This Week in the Civil War: Nov 19-25, 1862

Wednesday, November 19.  In Virginia, General James Longstreet’s Confederate corps within General Robert E. Lee’s Army of Northern Virginia established positions in the heights above Fredericksburg after moving from the main Confederate camp at Culpeper. General Ambrose Burnside, commander of the Federal Army of the Potomac, established headquarters across the river from Fredericksburg at Falmouth. A Federal expedition took place from Grand Junction, Tennessee to Ripley, Mississippi as part of General Ulysses S. Grant’s probe of Confederate defenses around Vicksburg, Mississippi. Skirmishing occurred in Virginia, Kentucky, and Missouri.

Thursday, November 20.  In Virginia, Robert E. Lee arrived at Fredericksburg as troops on both sides continued gathering in the area. The Confederate Army of Tennessee was officially established, commanded by General Braxton Bragg and consisting of three corps commanded by Generals E. Kirby Smith, Leonidas Polk, and William Hardee. In Arkansas, a Federal expedition began toward Van Buren and Fort Smith.

Friday, November 21.  Confederate President Jefferson Davis appointed James A. Seddon as secretary of war. Seddon was a prominent Richmond attorney and a former U.S. and Confederate congressman. Braxton Bragg dispatched General Nathan Bedford Forrest to disrupt Ulysses S. Grant’s Federal activities in western Tennessee. In Virginia, Ambrose Burnside called on the mayor of Fredericksburg to surrender or face bombardment. The mayor was allowed 16 hours to remove the women, children, elderly, and infirmed, then requested more time while the Confederate corps under General Thomas “Stonewall” Jackson hurried to the town from Winchester. President Abraham Lincoln told a delegation of Kentucky Unionists that he “would rather die than take back a word of the Proclamation of Freedom,” then again urged the adoption of his plan of gradual, compensated emancipation.

Saturday, November 22.  Federal Secretary of War Edwin Stanton released nearly all political prisoners held by the military. In Virginia, 12 Confederate salt works and several vessels were destroyed in Matthews County on Chesapeake Bay. Federal General Edwin Sumner agreed not to bombard Fredericksburg “so long as no hostile demonstration is made from the town.”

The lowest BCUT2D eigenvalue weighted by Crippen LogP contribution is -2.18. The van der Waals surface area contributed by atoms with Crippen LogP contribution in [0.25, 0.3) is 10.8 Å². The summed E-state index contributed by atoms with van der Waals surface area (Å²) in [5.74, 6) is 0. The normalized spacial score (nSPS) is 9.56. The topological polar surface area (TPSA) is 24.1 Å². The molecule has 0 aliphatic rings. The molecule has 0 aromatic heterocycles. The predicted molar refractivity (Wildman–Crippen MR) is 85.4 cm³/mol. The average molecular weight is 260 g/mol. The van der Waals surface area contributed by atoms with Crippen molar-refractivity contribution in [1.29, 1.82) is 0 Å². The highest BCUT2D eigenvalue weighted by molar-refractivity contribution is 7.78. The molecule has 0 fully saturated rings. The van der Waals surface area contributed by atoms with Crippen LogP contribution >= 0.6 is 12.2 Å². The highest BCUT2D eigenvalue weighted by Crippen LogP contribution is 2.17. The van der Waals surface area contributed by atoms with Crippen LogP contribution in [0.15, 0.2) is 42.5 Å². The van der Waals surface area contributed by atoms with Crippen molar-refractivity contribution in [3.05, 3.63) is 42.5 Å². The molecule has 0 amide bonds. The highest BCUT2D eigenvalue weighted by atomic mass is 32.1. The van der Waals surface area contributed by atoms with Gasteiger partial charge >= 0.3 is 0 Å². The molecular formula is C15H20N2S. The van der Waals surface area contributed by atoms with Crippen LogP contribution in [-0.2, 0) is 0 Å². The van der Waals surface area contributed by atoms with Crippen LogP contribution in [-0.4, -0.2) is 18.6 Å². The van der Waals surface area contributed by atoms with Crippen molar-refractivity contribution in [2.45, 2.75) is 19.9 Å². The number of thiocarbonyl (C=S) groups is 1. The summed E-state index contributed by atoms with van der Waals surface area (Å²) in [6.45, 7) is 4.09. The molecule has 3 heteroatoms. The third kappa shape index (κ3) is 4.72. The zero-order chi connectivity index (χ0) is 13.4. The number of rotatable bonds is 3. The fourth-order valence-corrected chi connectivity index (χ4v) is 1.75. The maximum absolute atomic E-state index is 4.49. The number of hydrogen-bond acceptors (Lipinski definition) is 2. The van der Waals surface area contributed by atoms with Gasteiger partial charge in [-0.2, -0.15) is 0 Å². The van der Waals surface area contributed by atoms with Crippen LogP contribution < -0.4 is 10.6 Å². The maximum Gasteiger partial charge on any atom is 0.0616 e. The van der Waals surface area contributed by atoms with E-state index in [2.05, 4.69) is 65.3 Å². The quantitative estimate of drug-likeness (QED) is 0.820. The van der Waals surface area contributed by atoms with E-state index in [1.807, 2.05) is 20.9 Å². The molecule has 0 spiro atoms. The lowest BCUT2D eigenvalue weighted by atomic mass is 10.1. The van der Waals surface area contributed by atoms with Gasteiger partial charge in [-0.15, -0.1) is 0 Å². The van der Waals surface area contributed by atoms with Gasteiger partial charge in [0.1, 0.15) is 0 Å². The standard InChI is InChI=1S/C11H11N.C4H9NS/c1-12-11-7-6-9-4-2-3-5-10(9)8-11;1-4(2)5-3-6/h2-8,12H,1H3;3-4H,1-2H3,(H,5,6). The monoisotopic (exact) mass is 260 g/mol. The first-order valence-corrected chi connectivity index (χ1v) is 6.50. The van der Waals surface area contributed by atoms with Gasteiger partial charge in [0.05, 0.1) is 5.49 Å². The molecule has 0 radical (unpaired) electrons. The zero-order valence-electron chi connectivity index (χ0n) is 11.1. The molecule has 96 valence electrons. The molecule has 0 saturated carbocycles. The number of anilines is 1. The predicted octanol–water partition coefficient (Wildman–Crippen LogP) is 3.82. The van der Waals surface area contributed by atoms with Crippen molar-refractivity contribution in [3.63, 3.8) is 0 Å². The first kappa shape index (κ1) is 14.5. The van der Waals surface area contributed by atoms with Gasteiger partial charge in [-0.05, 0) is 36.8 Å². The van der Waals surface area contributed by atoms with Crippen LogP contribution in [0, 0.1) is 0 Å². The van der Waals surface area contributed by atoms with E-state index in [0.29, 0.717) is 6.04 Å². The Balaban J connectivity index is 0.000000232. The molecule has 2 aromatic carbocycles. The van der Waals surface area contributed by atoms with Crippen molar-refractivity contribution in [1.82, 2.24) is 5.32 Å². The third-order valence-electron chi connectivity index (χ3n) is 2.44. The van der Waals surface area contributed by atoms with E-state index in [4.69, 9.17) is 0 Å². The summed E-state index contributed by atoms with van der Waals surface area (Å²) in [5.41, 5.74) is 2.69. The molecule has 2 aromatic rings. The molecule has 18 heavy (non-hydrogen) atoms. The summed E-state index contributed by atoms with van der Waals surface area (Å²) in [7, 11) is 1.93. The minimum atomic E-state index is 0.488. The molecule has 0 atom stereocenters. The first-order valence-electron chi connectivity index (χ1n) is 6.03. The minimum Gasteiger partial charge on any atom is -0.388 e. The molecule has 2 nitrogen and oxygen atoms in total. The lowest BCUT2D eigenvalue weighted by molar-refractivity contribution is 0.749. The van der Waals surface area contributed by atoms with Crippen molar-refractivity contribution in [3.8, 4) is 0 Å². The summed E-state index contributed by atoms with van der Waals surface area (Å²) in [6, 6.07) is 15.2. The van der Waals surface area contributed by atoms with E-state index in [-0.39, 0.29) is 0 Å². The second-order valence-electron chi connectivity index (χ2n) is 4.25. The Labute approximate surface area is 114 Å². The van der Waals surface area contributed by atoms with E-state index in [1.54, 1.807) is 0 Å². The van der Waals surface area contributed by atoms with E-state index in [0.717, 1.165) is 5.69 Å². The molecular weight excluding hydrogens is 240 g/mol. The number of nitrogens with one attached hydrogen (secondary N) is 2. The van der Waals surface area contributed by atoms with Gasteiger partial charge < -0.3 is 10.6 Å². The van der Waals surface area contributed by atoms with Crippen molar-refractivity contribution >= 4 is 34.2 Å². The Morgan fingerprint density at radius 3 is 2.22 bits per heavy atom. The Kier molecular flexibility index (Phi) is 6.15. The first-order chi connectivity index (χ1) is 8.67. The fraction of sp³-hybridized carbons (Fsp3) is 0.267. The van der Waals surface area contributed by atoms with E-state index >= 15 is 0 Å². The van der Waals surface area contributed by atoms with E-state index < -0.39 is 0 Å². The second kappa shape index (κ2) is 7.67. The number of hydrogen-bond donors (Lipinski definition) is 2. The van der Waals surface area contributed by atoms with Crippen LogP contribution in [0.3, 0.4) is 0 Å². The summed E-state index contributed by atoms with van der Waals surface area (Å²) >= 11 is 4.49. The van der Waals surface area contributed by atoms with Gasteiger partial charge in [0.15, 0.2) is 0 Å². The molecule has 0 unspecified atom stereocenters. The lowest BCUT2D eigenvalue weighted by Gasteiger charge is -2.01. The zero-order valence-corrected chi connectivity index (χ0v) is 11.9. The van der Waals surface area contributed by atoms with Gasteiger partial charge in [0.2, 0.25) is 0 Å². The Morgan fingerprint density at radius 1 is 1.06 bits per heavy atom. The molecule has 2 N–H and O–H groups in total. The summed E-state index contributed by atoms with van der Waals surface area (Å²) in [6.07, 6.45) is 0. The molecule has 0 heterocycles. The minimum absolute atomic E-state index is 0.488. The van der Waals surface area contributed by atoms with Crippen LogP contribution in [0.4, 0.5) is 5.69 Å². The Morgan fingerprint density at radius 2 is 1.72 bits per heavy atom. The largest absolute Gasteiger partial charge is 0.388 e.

Sunday, November 23.  In North Carolina, the Federal steamer Ellis commanded by Lieutenant William Cushing captured two schooners on the New River at Jacksonville. However, Ellis hit a shoal upon returning and Cushing narrowly escaped capture in one of the captured schooners.

Monday, November 24.  Confederate General Joseph E. Johnston was given command of the region of western North Carolina, Tennessee, northern Georgia, Alabama, Mississippi, and eastern Louisiana. Johnson’s main objectives were to oversee operations by Braxton Bragg in Tennessee and John C. Pemberton in Mississippi. In Tennessee, Bragg began moving his Confederate Army of Tennessee to Murfreesboro, southeast of Nashville. In Maryland, a Federal expedition began from Sharpsburg to Sheperdstown in western Virginia. A Federal expedition began from Summerville to Cold Knob Mountain in western Virginia. President Lincoln wrote to Carl Schurz, “I certainly know that if the war fails, the administration fails, and that I will be blamed for it, whether I deserve it or not.”

Tuesday, November 25.  Confederate General Samuel Jones was given command of the Trans-Allegheny, or Western Department of Virginia. Confederate cavalry crossed the Potomac River and briefly seized the government offices in Poolesville, Maryland. In Arkansas, a Federal expedition began to Yellville.